The predicate of a proposition indicates a possible configuration for a subject which differs from the present configuration. There is a contrast between what is and what might be. The contrast introduces an element of intensity into experience. Some intensity occurs even if the subject does not embark upon the new self. But sometimes the lure of propositions does move history. "In their primary role, propositions pave the way along which the world advances into novelty" (PR 187).
"A movement," observes Whitehead, "preserves its vigor so long as it harbors a real contrast between what has been and what may be, and so long as it is nerved by the vigor to adventure" (AI 360). In theological language we would be speaking of the power that exists when one is under the claim of the eschaton. "The death of religion comes with the repression of the high hope of adventure" (SMW 172).
This technical language describes a familiar experience. As a prelude to embarking upon some new direction, we normally play out those alternative versions in imagination. The various propositions get entertained. When the contrast between the present version of self and a possible new version of self is profoundly interesting, it begins to compel not just attention, but the energies requisite for its implementation. Whitehead insists upon the importance of a proposition’s being interesting if it is to get very far in promoting creative transformation.
Whitehead makes a distinction between a general/universal proposition and a singular proposition (PR 186). A universal proposition is addressed to all of the members of a particular class (all humankind, for example). A singular proposition is addressed to a specific individual or to a limited number of subjects within a group.
Although it can, of course, be said in many ways, it is a constant in the Christian confession of faith that in Jesus Christ God makes a proposition to all people about how they are to tell their tales if they are to experience God and each other in suchwise as to enjoy redemption. This is an affirmation of the universality of the Christ-event.
The expression that "God has made a proposition to the world in Jesus Christ" needs a gloss. Propositions can only be entertained by individual subjects, and "the world" does not have a subjectivity of its own. The world is a web of relationality, and that relational web exists by virtue of all of the interaction among all actual occasions at any given moment. This, then, generates two corollaries.
First, the statement that God offers the world a proposition in Jesus Christ must mean that Jesus receives from God a subjective aim that he embody a structure of relational existence to which every life is called. It must also mean that other human lives receive the subjective aim that they tell their tales according to the tale that is objectified in Jesus (though Jesus’ life is not the only disclosure of the plan of God). The point is that only individual subjects can entertain propositions. Therefore, a "proposition to the world" means an aim given Jesus in respect to future human lives, and an aim given future human lives in respect to Jesus.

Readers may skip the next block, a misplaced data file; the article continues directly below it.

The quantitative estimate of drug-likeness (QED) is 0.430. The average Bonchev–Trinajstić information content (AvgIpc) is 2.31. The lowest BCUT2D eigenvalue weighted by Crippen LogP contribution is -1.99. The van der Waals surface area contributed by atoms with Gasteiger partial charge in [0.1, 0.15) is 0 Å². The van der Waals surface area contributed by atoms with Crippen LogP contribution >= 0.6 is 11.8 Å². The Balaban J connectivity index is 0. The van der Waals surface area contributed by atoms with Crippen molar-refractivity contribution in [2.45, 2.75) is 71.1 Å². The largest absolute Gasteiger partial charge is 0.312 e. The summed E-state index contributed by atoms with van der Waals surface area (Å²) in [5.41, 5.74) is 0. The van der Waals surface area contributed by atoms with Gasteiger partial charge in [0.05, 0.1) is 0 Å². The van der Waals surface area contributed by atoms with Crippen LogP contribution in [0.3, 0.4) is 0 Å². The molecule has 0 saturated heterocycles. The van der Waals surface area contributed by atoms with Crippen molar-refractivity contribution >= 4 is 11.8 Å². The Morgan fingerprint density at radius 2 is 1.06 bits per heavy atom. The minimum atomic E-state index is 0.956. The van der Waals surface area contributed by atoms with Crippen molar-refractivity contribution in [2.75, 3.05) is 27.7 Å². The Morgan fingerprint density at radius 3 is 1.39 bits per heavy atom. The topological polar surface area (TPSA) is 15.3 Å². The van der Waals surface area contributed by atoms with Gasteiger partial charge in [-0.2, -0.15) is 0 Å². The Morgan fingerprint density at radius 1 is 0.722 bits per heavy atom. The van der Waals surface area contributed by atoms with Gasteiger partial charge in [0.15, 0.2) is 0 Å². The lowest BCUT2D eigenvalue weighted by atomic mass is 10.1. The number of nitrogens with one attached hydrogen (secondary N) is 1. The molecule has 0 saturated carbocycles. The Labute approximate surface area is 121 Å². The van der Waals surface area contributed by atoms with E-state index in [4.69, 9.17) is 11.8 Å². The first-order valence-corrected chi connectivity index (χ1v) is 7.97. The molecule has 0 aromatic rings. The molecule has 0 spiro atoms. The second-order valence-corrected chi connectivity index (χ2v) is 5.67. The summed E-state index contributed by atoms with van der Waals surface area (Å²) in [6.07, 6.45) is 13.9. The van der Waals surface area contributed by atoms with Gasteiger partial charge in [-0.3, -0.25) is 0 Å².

The second corollary has to do with the word "world." Since that word’s referent is the web of relationality which has every actual entity in its embrace, a proposition to the world must mean that the tale to be told is primarily a tale about relationality. The transformation is precisely a recreation of relationships. Christian "new being" is an emergent from transfigured relationality.
Each of the propositions from God is grounded in what Whitehead calls the primordial nature of God, i.e., God’s envisagement of the full range of the world’s possibilities. It is in this context that William Beardslee has called Jesus, as the Christ, an objectification, embodiment, or incarnation (I would say "sacrament") of a proposition that God is making to history. The design of God, in which God’s propositions are grounded, is single-minded. Every singular proposition of God reflects God’s universal proposition. In Johannine terminology, the design of God is God’s word, the Logos. We are reminded in Hebrews that although the word of God has been spoken many times and in myriad ways, it is uttered with decisiveness in Jesus. The words and work, the life, death, and resurrection of the Lord, all of these objectify God’s proposition for the creative transformation of history. No single word or aspect of Jesus is the proposition’s objectification. The predicate of God’s proposition is complex. The whole Jesus-event is Christ-event.
The proposition which God makes to history in Jesus the Christ is a universal proposition. It is a way for all people to tell their tales. All human lives are the logical subjects of the proposition of God. The "tale," therefore, cannot be a particular form of human life. It cannot be tied to any specific cultural or historical configuration. The proposition has to do with a structure of experiencing. In Beardslee’s words:
Christ does not stand for a predetermined form of human existence, but stands for a selfhood that is fully open to the momentary encounter with concrete beings which that existence encounters, in the faith that both such momentary but concrete encounters are of ultimate significance, and that the effort and hope, as well as the receptivity and ‘realization’ which such encounters embody, are not merely of the moment but are taken up into God’s recognition and enjoyment of reality. (HH 160)
John Cobb uses the expression "creative transformation" as the most generalized statement of the tale which the divine proposition, objectified in Jesus, presents:
The Logos is threatening to any given world, for it functions to transcend and transform it. . . . In short